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NZ government to tweak tax and royalty regimes for miners

Wednesday 31st October 2012

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The government is moving to tweak tax and royalty regimes in a bid to increase the revenue it collects from the resources sector having signalled plans to facilitate mining.

The government is seeking submissions by Dec. 7 on a review of royalties paid by miners, excluding oil and gas companies, and a separate tax paper that excludes oil and gas and coal. New mineral mines will have to pay higher royalties and tax concessions for miners are being removed.

The government says the current tax regime for miners is concessionary and should be comparable to other industries so there is no bias in investment decisions.

The tax moves come after the government outlined a review of mining legislation in March as it seeks to encourage mining of a wider range of minerals in new areas to drive economic growth.

The Crown wants to receive a "fair financial return" from tax and royalties as minerals are mined, according to the documents released on Wednesday.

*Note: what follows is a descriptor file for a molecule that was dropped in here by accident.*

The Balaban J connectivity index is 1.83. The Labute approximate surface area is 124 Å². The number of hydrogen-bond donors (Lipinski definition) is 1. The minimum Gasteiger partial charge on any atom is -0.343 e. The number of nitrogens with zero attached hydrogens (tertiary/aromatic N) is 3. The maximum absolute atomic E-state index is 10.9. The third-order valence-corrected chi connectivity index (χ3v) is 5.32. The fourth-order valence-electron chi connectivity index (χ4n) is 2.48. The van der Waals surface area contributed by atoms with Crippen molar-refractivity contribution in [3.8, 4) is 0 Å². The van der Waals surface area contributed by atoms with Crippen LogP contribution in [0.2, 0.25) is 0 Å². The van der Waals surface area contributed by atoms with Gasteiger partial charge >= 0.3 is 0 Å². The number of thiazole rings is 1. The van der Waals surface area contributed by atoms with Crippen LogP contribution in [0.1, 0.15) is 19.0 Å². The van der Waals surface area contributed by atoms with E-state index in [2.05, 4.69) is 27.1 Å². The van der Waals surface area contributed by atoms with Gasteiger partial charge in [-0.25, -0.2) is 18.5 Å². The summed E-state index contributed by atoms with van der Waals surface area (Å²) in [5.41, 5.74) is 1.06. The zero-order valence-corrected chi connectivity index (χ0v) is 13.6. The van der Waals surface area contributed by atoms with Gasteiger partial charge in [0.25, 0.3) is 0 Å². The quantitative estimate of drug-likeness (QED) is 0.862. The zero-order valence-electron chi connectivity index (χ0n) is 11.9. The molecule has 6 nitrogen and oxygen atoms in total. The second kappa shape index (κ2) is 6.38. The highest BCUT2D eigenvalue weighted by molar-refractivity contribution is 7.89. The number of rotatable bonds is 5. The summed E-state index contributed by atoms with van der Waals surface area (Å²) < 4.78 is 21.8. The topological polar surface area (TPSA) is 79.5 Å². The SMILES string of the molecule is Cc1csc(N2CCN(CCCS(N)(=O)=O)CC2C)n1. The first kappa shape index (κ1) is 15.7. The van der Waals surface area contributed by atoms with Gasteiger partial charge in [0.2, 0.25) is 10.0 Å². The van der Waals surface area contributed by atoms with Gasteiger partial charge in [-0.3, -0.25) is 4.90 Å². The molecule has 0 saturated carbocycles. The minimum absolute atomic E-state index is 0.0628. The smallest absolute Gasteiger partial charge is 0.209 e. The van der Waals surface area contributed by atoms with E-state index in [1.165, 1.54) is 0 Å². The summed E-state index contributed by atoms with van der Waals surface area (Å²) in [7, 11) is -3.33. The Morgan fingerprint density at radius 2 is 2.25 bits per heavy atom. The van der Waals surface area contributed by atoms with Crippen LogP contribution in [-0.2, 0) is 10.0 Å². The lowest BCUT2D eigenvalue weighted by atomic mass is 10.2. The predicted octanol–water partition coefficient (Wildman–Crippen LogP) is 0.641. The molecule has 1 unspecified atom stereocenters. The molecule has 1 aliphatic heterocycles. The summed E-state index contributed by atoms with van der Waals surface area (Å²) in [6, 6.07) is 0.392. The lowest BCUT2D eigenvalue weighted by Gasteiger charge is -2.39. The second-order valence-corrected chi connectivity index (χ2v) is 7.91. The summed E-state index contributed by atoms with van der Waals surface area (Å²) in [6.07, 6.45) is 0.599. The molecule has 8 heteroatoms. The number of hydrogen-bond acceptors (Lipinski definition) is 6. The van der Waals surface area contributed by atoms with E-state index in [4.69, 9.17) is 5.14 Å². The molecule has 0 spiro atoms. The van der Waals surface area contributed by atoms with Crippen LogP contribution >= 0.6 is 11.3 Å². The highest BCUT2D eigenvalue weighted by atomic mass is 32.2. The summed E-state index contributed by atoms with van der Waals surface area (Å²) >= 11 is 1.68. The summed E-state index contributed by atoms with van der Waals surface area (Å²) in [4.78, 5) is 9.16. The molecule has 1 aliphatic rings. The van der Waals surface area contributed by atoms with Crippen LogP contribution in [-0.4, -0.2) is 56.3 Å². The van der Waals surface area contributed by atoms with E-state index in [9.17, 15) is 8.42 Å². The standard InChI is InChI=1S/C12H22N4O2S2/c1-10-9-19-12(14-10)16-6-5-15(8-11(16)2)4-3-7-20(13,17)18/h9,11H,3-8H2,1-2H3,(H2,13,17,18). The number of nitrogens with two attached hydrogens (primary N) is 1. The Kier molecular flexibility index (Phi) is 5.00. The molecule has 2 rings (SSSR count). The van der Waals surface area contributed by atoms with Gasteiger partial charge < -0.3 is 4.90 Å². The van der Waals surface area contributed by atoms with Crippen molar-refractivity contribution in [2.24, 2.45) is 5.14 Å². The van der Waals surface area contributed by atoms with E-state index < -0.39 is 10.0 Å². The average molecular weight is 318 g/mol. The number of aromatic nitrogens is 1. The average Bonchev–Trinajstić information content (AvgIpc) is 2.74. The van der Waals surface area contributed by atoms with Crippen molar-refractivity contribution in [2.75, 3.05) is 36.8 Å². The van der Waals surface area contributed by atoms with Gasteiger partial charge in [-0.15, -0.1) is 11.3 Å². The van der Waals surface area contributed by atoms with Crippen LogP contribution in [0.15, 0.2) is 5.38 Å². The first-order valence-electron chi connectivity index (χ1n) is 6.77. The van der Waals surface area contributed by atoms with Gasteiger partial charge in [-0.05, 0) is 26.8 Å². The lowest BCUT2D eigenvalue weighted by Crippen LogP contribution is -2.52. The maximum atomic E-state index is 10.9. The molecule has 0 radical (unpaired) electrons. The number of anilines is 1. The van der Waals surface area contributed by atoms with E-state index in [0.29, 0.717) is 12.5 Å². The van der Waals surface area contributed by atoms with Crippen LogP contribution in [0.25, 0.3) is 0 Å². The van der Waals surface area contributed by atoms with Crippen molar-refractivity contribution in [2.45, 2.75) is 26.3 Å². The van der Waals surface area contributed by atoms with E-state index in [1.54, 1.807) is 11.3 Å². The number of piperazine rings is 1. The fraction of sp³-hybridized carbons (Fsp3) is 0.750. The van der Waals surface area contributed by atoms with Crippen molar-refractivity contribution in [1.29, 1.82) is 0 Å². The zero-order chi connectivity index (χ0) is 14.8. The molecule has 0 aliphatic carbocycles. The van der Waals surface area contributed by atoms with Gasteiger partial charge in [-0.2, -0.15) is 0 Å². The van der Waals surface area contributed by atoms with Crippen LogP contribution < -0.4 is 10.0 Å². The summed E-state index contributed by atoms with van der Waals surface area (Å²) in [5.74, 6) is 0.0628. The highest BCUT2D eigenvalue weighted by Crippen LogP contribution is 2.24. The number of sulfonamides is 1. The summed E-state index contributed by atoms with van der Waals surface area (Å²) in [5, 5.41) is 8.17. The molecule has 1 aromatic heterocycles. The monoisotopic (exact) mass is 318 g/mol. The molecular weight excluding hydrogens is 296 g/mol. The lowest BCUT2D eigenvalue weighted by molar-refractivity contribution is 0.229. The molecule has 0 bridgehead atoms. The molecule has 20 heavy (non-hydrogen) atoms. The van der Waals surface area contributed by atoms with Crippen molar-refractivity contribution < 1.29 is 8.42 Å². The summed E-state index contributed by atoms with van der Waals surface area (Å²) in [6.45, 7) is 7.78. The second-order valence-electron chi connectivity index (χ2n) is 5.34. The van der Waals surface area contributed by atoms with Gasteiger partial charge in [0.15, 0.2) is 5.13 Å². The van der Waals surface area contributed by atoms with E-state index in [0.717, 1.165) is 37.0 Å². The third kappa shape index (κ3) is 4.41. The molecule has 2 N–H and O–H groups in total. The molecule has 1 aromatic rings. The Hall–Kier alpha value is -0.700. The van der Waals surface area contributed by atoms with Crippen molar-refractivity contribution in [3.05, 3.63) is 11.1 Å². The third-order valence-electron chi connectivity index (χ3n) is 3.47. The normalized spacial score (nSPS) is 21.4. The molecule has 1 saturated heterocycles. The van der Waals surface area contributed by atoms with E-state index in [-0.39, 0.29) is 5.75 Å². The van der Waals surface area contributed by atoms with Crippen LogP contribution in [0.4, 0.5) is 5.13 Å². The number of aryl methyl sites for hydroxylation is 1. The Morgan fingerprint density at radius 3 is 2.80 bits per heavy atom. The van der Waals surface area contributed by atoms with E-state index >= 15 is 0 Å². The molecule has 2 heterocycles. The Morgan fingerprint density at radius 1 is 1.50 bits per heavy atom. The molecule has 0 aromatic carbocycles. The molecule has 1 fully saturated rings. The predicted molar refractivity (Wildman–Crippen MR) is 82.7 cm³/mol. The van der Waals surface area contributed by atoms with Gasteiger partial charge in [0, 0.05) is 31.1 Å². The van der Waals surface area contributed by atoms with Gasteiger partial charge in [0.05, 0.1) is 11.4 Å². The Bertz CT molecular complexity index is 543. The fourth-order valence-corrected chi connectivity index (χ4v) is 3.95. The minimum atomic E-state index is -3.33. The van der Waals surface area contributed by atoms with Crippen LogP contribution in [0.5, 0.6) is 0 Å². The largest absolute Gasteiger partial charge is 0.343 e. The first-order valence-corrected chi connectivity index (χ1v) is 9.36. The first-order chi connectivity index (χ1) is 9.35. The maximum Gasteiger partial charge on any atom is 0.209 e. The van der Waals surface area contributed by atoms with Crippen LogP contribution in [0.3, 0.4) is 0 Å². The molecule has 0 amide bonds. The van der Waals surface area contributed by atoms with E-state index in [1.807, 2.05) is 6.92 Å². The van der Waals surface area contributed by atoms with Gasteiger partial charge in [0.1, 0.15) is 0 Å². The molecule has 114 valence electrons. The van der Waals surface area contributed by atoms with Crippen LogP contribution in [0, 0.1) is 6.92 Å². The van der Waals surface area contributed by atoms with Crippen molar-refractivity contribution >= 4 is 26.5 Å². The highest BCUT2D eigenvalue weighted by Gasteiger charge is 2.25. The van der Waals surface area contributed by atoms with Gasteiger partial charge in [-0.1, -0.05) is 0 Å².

The tax review suggests removing immediate tax deductions, or in some cases tax deductions in advance, for expenditure that would normally be capitalised and depreciated over the useful life of the asset.

The royalties review recommends higher royalty rates for large and highly profitable mines. New rates only apply to new permits.

New Zealanders know that the royalties and taxes from mining companies pay for hospitals, school and roads, Energy and Resources Minister Phil Heatley says.

"There is real potential for that contribution to grow," he said.

The Reviewing the Royalties Regime for Minerals paper focuses on the royalty rates applied to coal, gold, silver, platinum group elements, ironsands, phosphates and seafloor massive sulphides (SMS).

A hybrid royalty of the higher of a 2 percent ad-valorem (AVR) or a 10 percent accounting profit (APR) royalty will apply to new coal, golf, silver, platinum, ironsands, phosphates and SMS permits.

Coal miners can make an annual accounting profit of $5 million before the 10 percent APR royalty would apply and for gold the figure is $2 million.

An existing threshold of $200,000 of annual net sales is retained before permit holders are liable to pay a royalty.

New underground coal gasification projects pay the higher of a 1 percent AVR or a 10 percent APR.

Currently gold, silver and platinum miners pay an AVR royalty of between 1 percent and 2 percent, depending on the size and coal miners pay a unit based royalty of $1.40 per tonne for hard and semi-hard coking coal and 80 cents a tonne for thermal and semi-soft coking coal.

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